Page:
Many companies of various sizes serve the oil and gas drilling and producing industry. After some pullback of Permian drilling due to lack of pipeline capacity and continued pressure on service costs from both the producers themselves and their investors, squeezed oilfield service companies are beginning to return to profitability. These four companies - Halliburton (NYSE:HAL), Nabors Industries (NYSE:NBR), Patterson-UTI Energy (NASDAQ:PTEN), and Schlumberger (NYSE:SLB) - illustrate the opportunities and risks in this sector.
A third-quarter malaise in both the stock and the oil markets has been suggested. Investors who consider this true may find these less-flashy companies, ones not currently at the top of their price cycles, to be of interest.
Oilfield Service Industry Challenges
Oilfield service (OFS) companies rely on healthy oil and natural gas prices; however, their stock prices haven't tracked oil prices exactly. The issue, ironically, is a result of drilling success.
As the graph above shows, Permian oil production tripled in six years; since February 2018, it has increased further to 3.4-3.5 million BPD.
The surprise concern several months ago became Permian logistics: the Permian Basin in west Texas and eastern New Mexico simply doesn't have enough oil and gas pipeline capacity to transport the massive volume increases producers have accomplished in the past few years.
Producers, who with their OFS partners had already become more efficient at drilling and focusing on core areas, thus reducing oilfield service demand, began to slow drilling plans, reducing OFS demand further. Service companies were able to pass through some cost increases, like for labor and trucking. However, OFS companies could not increase prices on other components, with sand becoming a particular trap, so to speak. Too much sand, especially regional sand breaking into the market, has been keeping sand costs low. Similarly, according to Tudor Pickering Holt, the shift to multi-well pads caused completions scheduling confusion for the service companies.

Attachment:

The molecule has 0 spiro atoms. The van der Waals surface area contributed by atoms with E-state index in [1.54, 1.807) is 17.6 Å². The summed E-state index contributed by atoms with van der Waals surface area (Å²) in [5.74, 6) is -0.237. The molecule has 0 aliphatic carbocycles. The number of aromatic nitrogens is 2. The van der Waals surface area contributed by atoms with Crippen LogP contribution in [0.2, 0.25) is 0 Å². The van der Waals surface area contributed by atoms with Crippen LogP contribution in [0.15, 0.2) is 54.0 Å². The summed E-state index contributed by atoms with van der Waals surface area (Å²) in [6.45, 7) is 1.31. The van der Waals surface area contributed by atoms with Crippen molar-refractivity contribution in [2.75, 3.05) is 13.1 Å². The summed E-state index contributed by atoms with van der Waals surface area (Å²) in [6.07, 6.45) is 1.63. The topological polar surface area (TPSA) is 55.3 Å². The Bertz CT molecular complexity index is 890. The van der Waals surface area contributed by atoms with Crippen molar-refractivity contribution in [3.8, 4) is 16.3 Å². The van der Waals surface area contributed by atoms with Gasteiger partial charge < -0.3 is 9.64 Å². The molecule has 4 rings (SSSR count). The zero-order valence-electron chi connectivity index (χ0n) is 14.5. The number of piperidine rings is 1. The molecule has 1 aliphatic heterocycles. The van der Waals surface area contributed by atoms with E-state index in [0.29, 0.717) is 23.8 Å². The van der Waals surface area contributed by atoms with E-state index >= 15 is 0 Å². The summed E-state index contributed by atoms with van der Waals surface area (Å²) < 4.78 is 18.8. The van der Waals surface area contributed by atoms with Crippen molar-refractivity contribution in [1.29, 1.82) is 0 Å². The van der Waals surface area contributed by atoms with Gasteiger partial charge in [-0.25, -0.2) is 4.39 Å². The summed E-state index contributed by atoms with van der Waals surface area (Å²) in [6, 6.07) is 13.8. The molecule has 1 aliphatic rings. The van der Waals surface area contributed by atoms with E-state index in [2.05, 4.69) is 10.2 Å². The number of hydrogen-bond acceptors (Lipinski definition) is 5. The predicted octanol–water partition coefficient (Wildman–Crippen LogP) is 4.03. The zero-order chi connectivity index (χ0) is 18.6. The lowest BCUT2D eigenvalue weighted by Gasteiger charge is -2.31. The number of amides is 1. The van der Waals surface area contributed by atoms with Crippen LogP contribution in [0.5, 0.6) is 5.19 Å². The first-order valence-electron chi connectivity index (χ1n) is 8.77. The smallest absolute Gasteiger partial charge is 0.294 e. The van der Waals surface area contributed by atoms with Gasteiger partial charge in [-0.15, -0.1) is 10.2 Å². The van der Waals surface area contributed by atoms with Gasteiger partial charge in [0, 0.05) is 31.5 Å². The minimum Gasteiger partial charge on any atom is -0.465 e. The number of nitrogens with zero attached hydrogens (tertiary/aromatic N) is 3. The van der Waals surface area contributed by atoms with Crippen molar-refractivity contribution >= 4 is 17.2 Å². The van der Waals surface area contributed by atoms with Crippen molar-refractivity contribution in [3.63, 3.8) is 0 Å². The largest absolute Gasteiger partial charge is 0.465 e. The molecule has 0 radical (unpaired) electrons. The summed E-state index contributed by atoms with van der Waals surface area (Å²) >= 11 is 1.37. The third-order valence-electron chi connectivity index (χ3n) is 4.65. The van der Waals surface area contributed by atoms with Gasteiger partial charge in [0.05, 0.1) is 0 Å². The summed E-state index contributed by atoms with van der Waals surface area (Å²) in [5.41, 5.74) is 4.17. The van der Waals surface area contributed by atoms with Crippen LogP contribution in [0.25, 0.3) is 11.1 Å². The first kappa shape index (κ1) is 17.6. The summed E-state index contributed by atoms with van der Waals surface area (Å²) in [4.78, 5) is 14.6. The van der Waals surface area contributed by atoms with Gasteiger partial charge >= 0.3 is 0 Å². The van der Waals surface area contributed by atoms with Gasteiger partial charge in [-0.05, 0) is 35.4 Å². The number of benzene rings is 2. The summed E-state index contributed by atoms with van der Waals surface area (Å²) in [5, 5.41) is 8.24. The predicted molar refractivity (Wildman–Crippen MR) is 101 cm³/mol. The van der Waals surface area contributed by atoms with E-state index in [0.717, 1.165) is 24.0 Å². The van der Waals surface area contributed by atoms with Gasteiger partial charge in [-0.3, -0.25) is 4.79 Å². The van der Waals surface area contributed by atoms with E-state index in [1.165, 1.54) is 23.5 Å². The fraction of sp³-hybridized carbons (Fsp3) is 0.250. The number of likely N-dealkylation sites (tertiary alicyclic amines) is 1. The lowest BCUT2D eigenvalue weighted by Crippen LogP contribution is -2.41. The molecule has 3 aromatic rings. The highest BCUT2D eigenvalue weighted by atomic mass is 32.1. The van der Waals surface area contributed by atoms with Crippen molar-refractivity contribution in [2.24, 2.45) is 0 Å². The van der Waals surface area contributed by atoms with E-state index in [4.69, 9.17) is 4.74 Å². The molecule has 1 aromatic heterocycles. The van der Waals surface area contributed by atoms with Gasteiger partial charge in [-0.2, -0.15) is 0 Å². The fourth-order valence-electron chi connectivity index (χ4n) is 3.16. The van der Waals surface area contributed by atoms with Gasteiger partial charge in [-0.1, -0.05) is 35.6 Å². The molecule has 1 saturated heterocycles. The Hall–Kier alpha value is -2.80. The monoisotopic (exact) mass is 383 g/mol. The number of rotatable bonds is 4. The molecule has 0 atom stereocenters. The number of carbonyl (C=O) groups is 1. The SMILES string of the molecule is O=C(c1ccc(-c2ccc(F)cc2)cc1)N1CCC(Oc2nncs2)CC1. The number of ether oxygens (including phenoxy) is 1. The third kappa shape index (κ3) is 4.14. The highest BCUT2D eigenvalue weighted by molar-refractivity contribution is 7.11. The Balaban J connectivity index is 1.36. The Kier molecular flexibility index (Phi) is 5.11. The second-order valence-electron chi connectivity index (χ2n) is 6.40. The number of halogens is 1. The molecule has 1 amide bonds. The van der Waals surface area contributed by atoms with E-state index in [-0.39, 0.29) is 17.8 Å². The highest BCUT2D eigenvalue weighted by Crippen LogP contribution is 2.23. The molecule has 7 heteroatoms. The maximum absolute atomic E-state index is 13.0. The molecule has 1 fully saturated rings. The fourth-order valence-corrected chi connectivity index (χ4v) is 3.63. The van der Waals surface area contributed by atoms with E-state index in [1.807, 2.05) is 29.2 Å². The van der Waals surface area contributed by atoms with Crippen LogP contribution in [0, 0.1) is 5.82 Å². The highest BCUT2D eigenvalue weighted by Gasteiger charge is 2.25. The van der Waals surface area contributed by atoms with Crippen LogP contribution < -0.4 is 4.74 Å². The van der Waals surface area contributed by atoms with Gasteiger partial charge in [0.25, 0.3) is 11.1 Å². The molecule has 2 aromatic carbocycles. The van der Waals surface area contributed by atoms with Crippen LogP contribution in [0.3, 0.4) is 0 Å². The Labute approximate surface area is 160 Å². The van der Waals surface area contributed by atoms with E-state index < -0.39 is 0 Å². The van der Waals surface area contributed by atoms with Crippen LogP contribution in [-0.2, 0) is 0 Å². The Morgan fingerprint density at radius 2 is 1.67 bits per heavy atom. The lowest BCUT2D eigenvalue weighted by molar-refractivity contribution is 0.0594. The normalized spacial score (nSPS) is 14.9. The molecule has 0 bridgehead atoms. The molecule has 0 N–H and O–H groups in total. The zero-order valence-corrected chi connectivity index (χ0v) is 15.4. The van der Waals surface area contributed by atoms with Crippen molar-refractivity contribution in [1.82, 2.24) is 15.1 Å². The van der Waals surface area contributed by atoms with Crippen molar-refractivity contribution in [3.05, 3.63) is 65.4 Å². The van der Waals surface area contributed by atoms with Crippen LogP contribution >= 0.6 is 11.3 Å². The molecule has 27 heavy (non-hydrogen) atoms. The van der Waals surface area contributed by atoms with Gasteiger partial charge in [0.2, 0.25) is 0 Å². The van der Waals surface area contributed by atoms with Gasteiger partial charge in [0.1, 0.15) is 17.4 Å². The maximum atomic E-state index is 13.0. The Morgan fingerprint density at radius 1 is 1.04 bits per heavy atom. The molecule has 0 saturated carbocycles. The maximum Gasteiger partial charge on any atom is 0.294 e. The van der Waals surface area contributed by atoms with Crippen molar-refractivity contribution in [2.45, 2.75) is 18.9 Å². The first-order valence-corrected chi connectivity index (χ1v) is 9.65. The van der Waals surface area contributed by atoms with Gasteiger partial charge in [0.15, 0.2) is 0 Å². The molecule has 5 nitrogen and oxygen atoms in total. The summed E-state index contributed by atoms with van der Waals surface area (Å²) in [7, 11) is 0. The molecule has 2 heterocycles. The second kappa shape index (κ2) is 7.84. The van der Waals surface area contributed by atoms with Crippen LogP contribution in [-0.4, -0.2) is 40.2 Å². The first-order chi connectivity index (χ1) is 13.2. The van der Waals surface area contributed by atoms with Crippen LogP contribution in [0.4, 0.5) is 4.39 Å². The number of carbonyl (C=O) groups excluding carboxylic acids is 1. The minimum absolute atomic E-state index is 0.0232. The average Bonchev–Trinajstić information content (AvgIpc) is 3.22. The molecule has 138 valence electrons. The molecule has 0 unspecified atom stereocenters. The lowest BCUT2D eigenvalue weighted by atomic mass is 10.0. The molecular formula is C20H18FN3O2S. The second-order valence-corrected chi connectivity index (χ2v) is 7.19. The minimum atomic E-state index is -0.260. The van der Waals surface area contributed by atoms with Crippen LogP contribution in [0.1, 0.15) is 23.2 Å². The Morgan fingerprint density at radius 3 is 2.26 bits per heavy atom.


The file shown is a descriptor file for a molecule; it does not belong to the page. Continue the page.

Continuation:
Additionally, more pressure pumping capacity and reduced demand due to some backoff in completions also reduced oilfield service company profitability.
Note on Two Other Oilfield Service Companies
Many companies provide oilfield services. Two others considered for this review were Weatherford International (NYSE:WFT) (see below, too much debt) and Baker Hughes, a GE company (NYSE:BHGE). BHGE was not included, first because General Electric currently owns 62.5% of the company, while the public only owns 32.5% of BHGE, so GE has a predominant say in operations, and second because in June, GE announced that it was divesting its Baker Hughes stake; however, the divestment will take 2-3 years.
Graph of West Texas Intermediate Crude, Left Axis is $ per barrel
The September 18th closing oil price was $69.83 per barrel for West Texas Intermediate (WTI) crude oil at Cushing. Similar-quality international crude, Brent, was $78.90 per barrel. Meanwhile, the price of transport-constrained WTI in Midland has been reported to be as much as $24 per barrel below Brent. At today's Brent close, that would put WTI-Midland at $55 per barrel.
Oil prices have strengthened recently over news that Saudi Arabia is comfortable with oil prices above $80/barrel. Supply is expected to tighten as Iranian sanctions kick in further.
Capitalization, Stock Price, and Current vs. 52-week High
Among the market capitalizations for these four companies, Schlumberger is the monster at $84 billion. Halliburton ranks second at $34 billion, and Patterson-UTI Energy and Nabors are far behind at $3.8 and $2.2 billion, respectively. All is relative, but in the (literally) Texas-sized oil & gas sector, market capitalizations less than $1 billion are “small”.